Milwaukee industrialist, committed suicide, was accidentally shot by his own rifle, or was slain remained a mystery today. A coroner’s jury hearing detailed testimony regardin the death returned an open verdict yesterday, stating Koehring died from gunshot wounds inflicted in a manner unknown. Two weeks ago today his body was discovered in his large coupe near here. The automobile had veered from the highway, crashed through a fence, and halted in a field about 300 feet from the road. Koehring had a rifle bullet in his head. His rifle rested against his leg. Preliminary survey indicated suicide, authorities said, but many circumstances were unexplained. Witnesses were discovered who said they saw two automobiles chasing his car, but no one was found who saw the actual death. Accordingly, it has not been determined whether he was robbed and slain after being forced off the road. Testimony at the inquest was contradictory and unsatisfactory, unwarranting a verdict either of suicide, slaying or accidental death, members of the jury said. The fact that the automobile in leaving the road dropped several inches led to the theory the manufacturer’s rifle, behind him in the automobile, might have fallen sharply and discharged. Tests before the jurymen indicated such a thing could have happened, Dist. Atty. Edward Vinopal, Jr., said. The case, undecided officially, still demands solution, Vinopal said, and he will be glad to investigate any new evidence.
~ The Daily Northwestern, 14 Nov 1931 ~~~~~~~~~~~~~~~~~~~~~~~~~~~~~ Refuse New Trial in Koehring Case
Milwaukee (AP) – A new trial in the $50,000 suit brought against the Northwestern Mutual Life Insurance company, by the Philip A. Koehring estate, was denied today by Circuit Judge Otto Breidenbach. In the trial, a jury found that Koehring, Milwaukee industrialist, committed suicide on Oct. 31, 1931. The estate contended he was slain and sought to collect a $50,000 insurance policy. The new trial request was accompanied by a claim of new evidence.
~ Sheboygan Press, 21 Sep 1934 ~~~~~~~~~~~~~~~~~~~~~~~~~~~~~ Kiel Native Honored. . . Late Philip A. Koehring, Koenig In Hall of Fame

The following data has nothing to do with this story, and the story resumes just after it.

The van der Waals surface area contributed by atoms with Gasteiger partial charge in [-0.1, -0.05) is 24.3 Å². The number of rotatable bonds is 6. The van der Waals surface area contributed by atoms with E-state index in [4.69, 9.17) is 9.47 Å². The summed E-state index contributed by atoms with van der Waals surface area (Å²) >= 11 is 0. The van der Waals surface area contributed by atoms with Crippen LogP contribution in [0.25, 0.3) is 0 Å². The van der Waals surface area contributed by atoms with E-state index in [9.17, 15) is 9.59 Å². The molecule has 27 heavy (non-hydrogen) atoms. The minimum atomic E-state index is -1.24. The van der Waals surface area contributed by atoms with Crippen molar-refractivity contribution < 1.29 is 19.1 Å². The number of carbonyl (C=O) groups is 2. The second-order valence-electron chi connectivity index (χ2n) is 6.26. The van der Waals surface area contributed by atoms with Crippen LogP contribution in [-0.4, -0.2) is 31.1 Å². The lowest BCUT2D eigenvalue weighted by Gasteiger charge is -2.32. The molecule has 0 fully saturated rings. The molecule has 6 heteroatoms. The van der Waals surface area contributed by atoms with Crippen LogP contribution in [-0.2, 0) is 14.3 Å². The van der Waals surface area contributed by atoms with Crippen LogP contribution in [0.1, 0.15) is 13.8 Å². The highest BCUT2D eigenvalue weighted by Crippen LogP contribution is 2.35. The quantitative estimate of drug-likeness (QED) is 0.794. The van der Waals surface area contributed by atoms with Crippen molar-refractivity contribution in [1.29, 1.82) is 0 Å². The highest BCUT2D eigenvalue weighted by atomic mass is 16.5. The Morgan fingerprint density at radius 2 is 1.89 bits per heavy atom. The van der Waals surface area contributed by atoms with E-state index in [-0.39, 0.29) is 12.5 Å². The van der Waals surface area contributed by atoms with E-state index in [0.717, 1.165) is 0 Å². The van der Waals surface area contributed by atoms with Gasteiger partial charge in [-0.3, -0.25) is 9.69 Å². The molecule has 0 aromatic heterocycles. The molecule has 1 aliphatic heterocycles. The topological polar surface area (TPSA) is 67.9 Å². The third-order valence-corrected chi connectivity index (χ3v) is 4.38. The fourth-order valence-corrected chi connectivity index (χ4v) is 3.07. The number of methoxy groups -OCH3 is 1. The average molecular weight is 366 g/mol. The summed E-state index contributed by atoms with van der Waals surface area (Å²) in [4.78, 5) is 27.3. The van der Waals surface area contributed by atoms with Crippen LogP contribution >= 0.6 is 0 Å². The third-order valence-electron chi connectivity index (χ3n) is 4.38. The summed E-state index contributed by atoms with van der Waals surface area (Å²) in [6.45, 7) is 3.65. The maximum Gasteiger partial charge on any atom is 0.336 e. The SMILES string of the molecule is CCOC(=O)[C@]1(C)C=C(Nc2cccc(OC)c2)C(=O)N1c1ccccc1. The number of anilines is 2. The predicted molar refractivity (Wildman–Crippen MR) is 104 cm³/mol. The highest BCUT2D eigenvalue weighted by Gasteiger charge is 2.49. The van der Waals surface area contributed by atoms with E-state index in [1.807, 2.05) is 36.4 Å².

A native of Kiel and a former Manitowoc man, both deceased, are among four 1970 nominees to the Wisconsin Industrial Hall of Fame, it was announced today by Paul E. Hassett, executive vice-president of the Wisconsin Manufacturers Association, sponsor of the event. They are the late Philip A. Koehring of the Koehring Co., Milwaukee, who was born in Kiel and died in 1931, and Joseph Koenig, founder of Mirro Aluminum Co. in Manitowoc and Two Rivers, who died in 1929. . . The late Philip A. Koehring, born in Kiel, Jan. 18, 1876, joined with his brother, William J., and Richard, Kiel, in a partnership in Milwaukee to manufacture a concrete mixer of his design. The business was incorporated with $1,200 capital in 1907 under the name Koehring Machine Company, and was changed in 1921 to Koehring Company. Secretary and treasurer of the company until his death, Philip’s engineering skills played the major role in the firm’s early success and development. He individually held some 20 patents on products and methods ranging from the first concrete mixer to a water measuring device and a concrete transporting truck. Today, the company bearing the family name is still known primarily for its wide range of construction equipment. Buy by steady internal growth and through acquisition and diversification, Koehring Company has expanded to become a worldwide leader in the production of machinery for plastics, metalworking, papermaking, material handling and agricultural markets, as well as hydraulic componentry. . .
~ Sheboygan Press, 5 Aug 1970, pg. 20
(Photo from Kiel Historical Society collection)